As this is posted, I’m on the way to work. It is a holiday weekend so at least I get Monday off. Tomorrow I’ll be watching the football. Hibs are at Ibrox and I boycott that particular place so the telly it will be. Monday I am off so I might do a day trip. I’ve been thinking about really going far and ending up in Fraserburgh at the Lighthouse Museum or maybe Dundee or somewhere like that. Earlier tonight I saw a Tweet from STV reporter Mike Edwards who seems like my kind of guy. He travelled from Glasgow to Kyle of Lochalsh by train, by road from Kyle to Armadale (the Skye one not the one in West Lothian), ferry from Armadale across to Mallaig then a train all the way from Mallaig to Glasgow, all of this in one day. I’m not quite sure how he managed it plus it might be a bit dear but I love day trips like that. I’ve done London in a day a few times, usually by train, and Dublin once too, though that one involved a plane. It might not be south but I feel like a proper journey.
Since the last Saturday Saunter, I’ve managed to read two full books plus finish another one. Unfortunately, though, I think I might abandon the one I’m reading now. I read a bit of it on the Subway earlier and it annoyed me. It was a series of first-person essays, thoughts about love in all its forms gathered as the writer walked across Scotland. Love can move mountains, as the Proclaimers said, but this one brought to mind another couple of Scottish cultural icons: Jack and Victor. One episode of Still Game featured the two old codgers at the cemetery as Victor spoke to his wife standing by her grave. Victor defends it but Jack decries it as ‘birthday caird pish’. That’s what I think of this book, unfortunately. For the non-Scottish readers, the book’s getting ditched.
I try to read a range of things and this week I’ve read a book about football (State of Play: Under The Skin Of The Modern Game by Michael Calvin), a crime novel (Well of the Winds by Denzil Meyrick) and a coming-of-age book about a trans girl (Becoming Nicole: The Extraordinary Transformation of an Ordinary Family by Amy Ellis Nutt). I’ve enjoyed all of them for different reasons. I am a Hibs fan to my fingertips and I like to read about football beyond 90 minutes at Easter Road. The Michael Calvin book was superb, delving into dementia, women’s football, mental health and all sorts of things which are around the game. Calvin manages to be objective without being passive, which I like. I’ve read a few Denzil Meyrick books and the one I’ve just read was good, going into a bit more depth about each of the three main characters. Becoming Nicole was interesting, a bit of journalism rather than a memoir as other books I’ve read about transgender people, giving a really valuable perspective about the legal and moral battles that can be fought just to be yourself completely.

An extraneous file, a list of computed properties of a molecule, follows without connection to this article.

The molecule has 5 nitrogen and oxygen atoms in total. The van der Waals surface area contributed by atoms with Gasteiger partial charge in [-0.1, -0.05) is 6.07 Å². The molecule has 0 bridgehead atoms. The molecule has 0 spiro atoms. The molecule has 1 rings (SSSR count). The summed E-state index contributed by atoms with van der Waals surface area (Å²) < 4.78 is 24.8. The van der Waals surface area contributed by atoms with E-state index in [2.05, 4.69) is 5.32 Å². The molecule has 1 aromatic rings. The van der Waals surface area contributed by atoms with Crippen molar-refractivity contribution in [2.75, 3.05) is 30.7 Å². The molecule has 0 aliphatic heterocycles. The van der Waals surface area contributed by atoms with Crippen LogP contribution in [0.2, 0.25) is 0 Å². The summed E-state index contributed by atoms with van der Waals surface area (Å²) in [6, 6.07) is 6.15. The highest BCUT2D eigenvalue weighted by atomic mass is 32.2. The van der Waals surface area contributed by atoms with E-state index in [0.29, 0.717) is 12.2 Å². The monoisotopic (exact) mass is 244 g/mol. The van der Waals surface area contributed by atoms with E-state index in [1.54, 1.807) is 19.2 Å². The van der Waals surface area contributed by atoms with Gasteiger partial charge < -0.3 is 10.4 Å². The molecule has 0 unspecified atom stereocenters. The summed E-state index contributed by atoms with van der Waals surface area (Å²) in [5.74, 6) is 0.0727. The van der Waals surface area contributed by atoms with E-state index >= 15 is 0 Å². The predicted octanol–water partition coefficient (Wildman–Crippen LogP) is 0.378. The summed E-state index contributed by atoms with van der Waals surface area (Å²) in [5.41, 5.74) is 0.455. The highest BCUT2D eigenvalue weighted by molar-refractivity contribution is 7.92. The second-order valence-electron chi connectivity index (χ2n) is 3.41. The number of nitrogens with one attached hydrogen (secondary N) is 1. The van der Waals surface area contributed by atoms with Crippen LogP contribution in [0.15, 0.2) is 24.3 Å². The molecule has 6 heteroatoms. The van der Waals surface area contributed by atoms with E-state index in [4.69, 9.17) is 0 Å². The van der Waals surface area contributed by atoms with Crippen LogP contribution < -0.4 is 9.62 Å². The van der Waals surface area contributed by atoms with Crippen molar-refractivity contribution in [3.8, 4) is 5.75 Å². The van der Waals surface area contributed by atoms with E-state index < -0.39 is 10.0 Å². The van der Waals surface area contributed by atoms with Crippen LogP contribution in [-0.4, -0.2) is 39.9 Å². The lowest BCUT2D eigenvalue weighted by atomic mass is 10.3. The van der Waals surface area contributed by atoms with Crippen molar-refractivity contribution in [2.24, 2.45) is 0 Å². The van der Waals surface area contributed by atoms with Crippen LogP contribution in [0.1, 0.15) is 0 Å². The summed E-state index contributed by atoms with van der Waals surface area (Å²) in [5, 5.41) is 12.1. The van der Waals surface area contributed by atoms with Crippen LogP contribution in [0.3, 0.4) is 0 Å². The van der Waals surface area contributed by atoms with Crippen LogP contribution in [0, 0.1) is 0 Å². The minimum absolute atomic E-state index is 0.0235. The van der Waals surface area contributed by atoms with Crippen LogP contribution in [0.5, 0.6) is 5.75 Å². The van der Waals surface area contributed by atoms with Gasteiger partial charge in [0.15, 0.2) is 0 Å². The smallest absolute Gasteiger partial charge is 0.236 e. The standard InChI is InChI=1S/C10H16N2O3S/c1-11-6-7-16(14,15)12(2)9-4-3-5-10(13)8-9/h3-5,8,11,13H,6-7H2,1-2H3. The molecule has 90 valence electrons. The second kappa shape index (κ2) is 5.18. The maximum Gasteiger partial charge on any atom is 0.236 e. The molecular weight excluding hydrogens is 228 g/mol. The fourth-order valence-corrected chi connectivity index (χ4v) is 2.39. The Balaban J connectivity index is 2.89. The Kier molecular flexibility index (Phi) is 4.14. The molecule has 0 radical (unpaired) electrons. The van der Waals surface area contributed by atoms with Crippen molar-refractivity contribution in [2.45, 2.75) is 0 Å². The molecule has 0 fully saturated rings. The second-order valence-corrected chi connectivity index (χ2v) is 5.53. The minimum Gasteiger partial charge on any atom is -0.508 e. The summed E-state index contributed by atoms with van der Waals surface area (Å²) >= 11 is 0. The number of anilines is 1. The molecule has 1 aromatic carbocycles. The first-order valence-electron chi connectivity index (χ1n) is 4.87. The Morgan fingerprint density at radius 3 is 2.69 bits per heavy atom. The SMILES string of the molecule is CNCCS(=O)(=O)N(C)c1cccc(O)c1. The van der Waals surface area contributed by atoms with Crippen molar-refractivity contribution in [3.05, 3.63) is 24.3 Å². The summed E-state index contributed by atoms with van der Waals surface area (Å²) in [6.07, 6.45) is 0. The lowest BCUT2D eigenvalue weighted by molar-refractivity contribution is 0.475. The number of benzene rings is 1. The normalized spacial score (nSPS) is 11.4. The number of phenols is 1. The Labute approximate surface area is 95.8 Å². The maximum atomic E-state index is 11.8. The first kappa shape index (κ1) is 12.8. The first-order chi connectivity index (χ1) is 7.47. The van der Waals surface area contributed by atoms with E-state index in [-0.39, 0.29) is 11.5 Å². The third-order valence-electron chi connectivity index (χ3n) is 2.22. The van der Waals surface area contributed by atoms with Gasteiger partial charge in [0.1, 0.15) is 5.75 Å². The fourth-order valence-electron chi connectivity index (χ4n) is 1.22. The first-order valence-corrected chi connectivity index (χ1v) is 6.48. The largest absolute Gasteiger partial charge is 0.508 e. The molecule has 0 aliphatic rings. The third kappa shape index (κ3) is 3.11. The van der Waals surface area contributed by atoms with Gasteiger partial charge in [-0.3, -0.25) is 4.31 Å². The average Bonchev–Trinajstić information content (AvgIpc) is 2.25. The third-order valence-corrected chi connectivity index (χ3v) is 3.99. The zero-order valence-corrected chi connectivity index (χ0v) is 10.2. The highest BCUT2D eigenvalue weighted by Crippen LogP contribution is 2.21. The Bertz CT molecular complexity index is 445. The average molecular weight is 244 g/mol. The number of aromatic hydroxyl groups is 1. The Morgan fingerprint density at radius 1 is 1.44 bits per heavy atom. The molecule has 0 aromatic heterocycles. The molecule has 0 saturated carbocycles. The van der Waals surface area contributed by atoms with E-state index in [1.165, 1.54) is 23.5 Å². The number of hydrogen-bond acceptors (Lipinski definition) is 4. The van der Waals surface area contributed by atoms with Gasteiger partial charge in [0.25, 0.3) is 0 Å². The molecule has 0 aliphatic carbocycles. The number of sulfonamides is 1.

I actually bought books on Thursday. The brand new Robert Macfarlane book, Underland, is out. Macfarlane is one of the few authors whose books I have to get hold of as soon as they’re out. I might save it for a long journey as Macfarlane’s books are to be savoured rather than rushed. He has an excellent perspective on the world, writing with verve and passion about wild places and how they must be preserved. The other book I bought was about yoga, incidentally.
I have a couple of books on the go at the moment. The one in my backpack is The Relentless Tide, the most recent DCI Daley story by Denzil Meyrick. Well of the Winds was a return to form and The Relentless Tide is shaping up fine so far. Sitting on the side in the house is The New Girl by Rhyannon Styles, a memoir by a trans woman. I’ve started it but there’s only so much room in my backpack to carry books and all my other junk.
That’s the Saturday Saunter for this morning, Saturday 4th May. Loose Ends returns tomorrow and it’s in Paisley. Streets of Glasgow is back on Wednesday and that’s going to the heart of the city. Both series take a break in about five weeks time. I’m working on some new things to put in their place. Anyway, have a good weekend, whatever you’re doing. Cheers.